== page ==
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Kaine Agary on human trafficking laws and legal challenges

Kaine Agary Criminal Law 0 Comments

Slavery, exploitation and involuntary servitude are issues that have plagued humanity for centuries. In the last century at least, there has been a global recognition of the negative consequences to society of such exploitation of persons and a plethora of international conventions have been adopted to address the problem.

One of the first international treaties to address the issue of human trafficking was the International Agreement signed in Paris on 18 May 1904, for the Suppression of White Slave Traffic. This Agreement was a response to the trafficking and voluntary migration of white women from Europe to Arab and Eastern States as concubines and prostitutes. The title shows that this was a race specific response that arose out of the concern of the European middle-class man to protect the virtues of the European woman. A reading of the Agreement shows that the focus was on the victims and returning them to their place of origin. There was no express provision for the punishment of the authors of the trafficking.

Article 3 of the Agreement provides in part that:

The Governments agree to receive, in each case, within the limits of the laws, the declarations of women and girls of foreign nationality who surrender themselves to prostitution, with a view to establish their identity and their civil status and to ascertain who has induced them to leave their country. The information received will be communicated to the authorities of the country of origin of the said women or girls, with a view to their eventual return.’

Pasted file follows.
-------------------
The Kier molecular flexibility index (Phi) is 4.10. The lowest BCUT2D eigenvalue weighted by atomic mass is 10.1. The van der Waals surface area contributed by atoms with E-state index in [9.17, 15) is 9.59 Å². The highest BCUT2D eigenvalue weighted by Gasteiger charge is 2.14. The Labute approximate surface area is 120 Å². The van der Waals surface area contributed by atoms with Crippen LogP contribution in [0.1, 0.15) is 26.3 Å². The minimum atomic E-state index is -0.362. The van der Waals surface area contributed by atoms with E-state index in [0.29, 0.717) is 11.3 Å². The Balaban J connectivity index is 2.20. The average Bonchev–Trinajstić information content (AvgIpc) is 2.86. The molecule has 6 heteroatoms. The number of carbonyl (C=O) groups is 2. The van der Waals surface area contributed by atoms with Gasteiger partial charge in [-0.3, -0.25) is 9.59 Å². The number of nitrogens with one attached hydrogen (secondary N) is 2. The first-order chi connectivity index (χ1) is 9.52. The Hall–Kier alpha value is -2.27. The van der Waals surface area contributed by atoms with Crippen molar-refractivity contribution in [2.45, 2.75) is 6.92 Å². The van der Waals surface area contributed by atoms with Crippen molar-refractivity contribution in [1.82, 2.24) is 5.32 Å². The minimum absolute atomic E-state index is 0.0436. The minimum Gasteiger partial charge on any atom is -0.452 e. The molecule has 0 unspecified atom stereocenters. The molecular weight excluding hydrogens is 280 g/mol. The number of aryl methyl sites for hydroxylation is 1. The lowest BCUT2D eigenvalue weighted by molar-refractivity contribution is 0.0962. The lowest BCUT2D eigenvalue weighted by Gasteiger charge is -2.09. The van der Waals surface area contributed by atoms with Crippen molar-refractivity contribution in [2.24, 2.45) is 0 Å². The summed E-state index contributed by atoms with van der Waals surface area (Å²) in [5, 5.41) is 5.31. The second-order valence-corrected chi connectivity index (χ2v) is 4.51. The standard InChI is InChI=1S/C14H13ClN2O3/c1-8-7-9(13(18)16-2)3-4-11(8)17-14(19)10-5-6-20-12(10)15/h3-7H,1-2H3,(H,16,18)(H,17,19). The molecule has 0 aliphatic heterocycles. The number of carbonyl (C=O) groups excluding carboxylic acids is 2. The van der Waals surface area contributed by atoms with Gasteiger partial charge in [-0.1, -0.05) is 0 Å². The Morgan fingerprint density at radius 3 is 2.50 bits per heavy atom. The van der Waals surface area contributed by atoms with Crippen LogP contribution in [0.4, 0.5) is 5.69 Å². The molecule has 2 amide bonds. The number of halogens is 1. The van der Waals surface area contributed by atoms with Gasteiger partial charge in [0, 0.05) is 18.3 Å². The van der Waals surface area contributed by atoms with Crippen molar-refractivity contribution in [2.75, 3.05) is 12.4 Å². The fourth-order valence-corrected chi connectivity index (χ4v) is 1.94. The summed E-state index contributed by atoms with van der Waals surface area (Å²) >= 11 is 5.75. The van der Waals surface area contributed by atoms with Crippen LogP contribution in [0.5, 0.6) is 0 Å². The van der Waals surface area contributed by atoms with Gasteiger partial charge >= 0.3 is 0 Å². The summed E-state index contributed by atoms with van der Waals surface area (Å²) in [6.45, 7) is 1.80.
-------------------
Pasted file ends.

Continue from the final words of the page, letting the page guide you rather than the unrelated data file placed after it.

In 1930, the International Labour Organisation (ILO) adopted the Forced Labour Convention (No. 29) to suppress the use of forced or compulsory labour in all its forms within the shortest possible period. Article 2(1) of the Convention defined forced or compulsory labour as ‘…all work or service which is exacted from any person under the menace of any penalty and for which the said person has not offered himself voluntarily.’ Article 2(2) went further to exclude certain forms of labour in the definition of forced labour, i.e., compulsory military service; normal civic obligations of citizens to a sovereign country; court-ordered work on conviction of an offence provided the work is supervised by a public authority; work necessary in case of emergency and natural disasters that would impact the well-being of the whole of part of the population; and minor communal services given with consent in the direct interest of the said community. Article 25 specifically provides for the punishment of forced or compulsory labour.